There aren’t many exhibitions where you can try out the product, but the Design Museum has built a skateboard ramp inside its new exhibition about the history and culture of skateboarding.
The skateboard itself feels like it’s been around for ages, but it’s only about 70 years old, and as a fusion of leisure and sport, it has also managed to build up a counter-culture all of its own. Skateboarding became the Easy Rider for people who couldn’t afford a motorbike.
Now, as the skateboard reaches its 70th birthday, the Design Museum is taking a look back at both the evolution of the skateboard and the culture that grew up with it. It’s a chronological exhibition, running from the 1950s onwards and is a mix of showing off a large collection of skateboards mixed in amongst the growing numbers of magazines and movies that chronicled the skateboarder.
For something so new and so heavily written about, it’s odd that very little is known about the first skateboards, and several people take credit for having invented the skateboard, initially a simple block of wood with wheels on it.
What’s interesting to learn though, is that while the block of wood swiftly became a board (skateblock doesn’t sound as good either), and that superficially the skateboard doesn’t seem to have changed all that much — in fact, there’s a huge amount of change going on. Mostly underneath, in the wheels department, and dotted throughout the exhibition are moments where you can see a shift in how skateboards functioned when new wheel designs were released.
Away from the functional, what also marks the skateboard out is the art. Thanks in part to the presence of a large, fairly flat slab of surface and the skateboard’s association with street culture, it’s not a huge surprise that artists customised their plain boards into something personal.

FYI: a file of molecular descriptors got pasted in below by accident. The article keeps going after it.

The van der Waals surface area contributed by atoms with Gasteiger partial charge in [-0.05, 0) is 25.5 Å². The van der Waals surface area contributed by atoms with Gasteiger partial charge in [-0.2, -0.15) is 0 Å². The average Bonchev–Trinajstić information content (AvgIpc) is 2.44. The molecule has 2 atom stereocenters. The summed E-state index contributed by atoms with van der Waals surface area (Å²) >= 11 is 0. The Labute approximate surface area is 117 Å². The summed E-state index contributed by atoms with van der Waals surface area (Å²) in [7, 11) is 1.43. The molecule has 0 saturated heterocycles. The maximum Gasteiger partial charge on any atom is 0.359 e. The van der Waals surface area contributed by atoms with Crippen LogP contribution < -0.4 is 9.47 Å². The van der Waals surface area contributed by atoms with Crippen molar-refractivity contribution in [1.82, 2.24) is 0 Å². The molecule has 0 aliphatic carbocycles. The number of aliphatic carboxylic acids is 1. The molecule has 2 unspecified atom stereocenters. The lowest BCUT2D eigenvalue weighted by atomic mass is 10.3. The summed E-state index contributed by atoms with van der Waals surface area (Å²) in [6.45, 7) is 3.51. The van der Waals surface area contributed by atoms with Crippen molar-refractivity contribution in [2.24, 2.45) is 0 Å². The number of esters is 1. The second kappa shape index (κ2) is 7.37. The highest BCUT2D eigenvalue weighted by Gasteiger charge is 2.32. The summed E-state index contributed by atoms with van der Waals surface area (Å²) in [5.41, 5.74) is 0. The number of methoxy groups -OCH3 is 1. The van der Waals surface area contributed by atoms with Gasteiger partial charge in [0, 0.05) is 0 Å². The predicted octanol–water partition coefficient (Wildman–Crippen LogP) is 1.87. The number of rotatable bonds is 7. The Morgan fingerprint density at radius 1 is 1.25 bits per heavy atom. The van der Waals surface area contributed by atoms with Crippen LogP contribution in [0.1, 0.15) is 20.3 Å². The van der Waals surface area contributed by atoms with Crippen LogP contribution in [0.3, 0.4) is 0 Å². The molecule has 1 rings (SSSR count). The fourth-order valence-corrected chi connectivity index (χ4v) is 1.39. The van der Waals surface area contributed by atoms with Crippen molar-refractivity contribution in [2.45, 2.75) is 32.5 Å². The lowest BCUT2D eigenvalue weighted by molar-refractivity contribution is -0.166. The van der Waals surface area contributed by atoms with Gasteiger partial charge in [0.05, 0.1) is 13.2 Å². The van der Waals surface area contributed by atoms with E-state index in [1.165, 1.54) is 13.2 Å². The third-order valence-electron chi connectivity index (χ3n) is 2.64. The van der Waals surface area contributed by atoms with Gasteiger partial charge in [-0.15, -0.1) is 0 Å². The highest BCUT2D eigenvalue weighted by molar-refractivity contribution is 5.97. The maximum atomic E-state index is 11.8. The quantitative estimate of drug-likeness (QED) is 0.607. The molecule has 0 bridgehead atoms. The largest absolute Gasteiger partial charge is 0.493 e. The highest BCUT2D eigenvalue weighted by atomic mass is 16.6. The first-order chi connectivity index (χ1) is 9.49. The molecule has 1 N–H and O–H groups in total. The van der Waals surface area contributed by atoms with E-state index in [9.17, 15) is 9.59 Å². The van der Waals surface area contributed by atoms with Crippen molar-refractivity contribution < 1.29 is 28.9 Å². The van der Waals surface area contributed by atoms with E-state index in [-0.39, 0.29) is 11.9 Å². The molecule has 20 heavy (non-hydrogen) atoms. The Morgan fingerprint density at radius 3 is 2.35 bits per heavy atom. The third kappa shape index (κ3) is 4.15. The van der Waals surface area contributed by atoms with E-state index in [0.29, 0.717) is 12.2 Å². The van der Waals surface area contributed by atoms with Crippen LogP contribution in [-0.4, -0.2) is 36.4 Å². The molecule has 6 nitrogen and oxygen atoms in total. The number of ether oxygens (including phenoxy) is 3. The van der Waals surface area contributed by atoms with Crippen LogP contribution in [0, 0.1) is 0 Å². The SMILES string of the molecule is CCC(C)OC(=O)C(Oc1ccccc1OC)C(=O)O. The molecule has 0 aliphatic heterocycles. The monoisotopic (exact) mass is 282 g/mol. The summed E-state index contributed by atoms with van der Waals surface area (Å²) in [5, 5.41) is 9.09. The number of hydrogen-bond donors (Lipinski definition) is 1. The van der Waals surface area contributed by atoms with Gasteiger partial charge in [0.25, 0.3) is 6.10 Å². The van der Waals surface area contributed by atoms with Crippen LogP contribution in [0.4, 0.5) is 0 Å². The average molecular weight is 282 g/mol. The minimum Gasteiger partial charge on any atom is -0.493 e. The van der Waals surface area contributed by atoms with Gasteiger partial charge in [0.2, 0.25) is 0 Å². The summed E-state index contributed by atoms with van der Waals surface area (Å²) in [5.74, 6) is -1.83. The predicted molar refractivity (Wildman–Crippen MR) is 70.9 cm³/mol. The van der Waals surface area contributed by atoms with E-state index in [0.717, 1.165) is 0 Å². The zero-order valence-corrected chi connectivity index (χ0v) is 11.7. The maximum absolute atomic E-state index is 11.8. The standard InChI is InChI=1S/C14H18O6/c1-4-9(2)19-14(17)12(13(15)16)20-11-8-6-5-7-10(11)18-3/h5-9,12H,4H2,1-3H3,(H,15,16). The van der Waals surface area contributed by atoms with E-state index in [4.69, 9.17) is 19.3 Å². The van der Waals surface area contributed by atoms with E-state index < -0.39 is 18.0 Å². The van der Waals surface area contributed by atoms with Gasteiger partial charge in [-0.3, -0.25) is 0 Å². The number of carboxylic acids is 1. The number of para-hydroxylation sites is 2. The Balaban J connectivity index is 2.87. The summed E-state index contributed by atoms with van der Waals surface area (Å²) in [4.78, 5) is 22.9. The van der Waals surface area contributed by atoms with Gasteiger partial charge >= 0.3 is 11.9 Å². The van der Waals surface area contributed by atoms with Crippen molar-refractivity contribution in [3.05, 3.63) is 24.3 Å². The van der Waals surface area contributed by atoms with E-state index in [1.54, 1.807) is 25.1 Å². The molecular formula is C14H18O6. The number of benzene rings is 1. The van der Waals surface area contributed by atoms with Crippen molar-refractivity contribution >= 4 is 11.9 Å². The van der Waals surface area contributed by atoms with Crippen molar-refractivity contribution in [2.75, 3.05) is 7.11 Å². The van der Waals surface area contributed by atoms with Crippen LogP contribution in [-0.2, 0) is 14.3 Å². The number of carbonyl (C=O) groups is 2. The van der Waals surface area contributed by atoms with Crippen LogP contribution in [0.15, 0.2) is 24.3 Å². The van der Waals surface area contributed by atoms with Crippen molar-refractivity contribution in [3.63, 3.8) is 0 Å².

And that’s the design in the Design Museum’s collection, looking at the many varied ways the skateboard became a work of art and a sport. Not many sports can claim that intensity of fusion of ideas.
A side note about the design of the exhibition. Apart from using plywood for the display cases, pay attention to the large banners hanging from the ceiling. They are not just decorative, as they are also the supports for the light strips that hang above the display cases. I’d have preferred the lights inside the glass cases to reduce reflections, but hanging them from the banners is an inspired idea.
However, the design element that’s got people talking is the inclusion of an actual skate ramp inside the room.
It is not just for visitors to play on as it adds something that would have otherwise been missing from the exhibition – the sound of skateboards. The noise the skateboard makes is a reason they can trigger complaints from people nearby. Still, it is also uniquely a sound that is evocative not just of the skateboard itself, but of the cultural associations of the skateboarder as well.
The noise of the skateboard is a bit marmite. You either smile at the sound of fun being had or wince at the sound they make – but the exhibition will undoubtedly leave you with a new appreciation of the history and culture of the board.
The exhibition, Skateboard includes around 90 rare or distinctive boards, many on loan from the Skateboarding Hall of Fame Museum in California, along with over 100 accompanying items such as wheels, safety gear, VHS tapes, magazines, and memorabilia.
The exhibition is at the Design Museum until the end of May 2024. You can either buy tickets to just the exhibition or if you want to skate as well, you need to buy an Open Skate ticket, which includes the exhibition and space on the ramp*.
Tickets to either option can be booked here.
Adults: £18 | Children (6-15): £9 | Concessions/Students: £13.50
*if you want to use the ramp, read the T&Cs carefully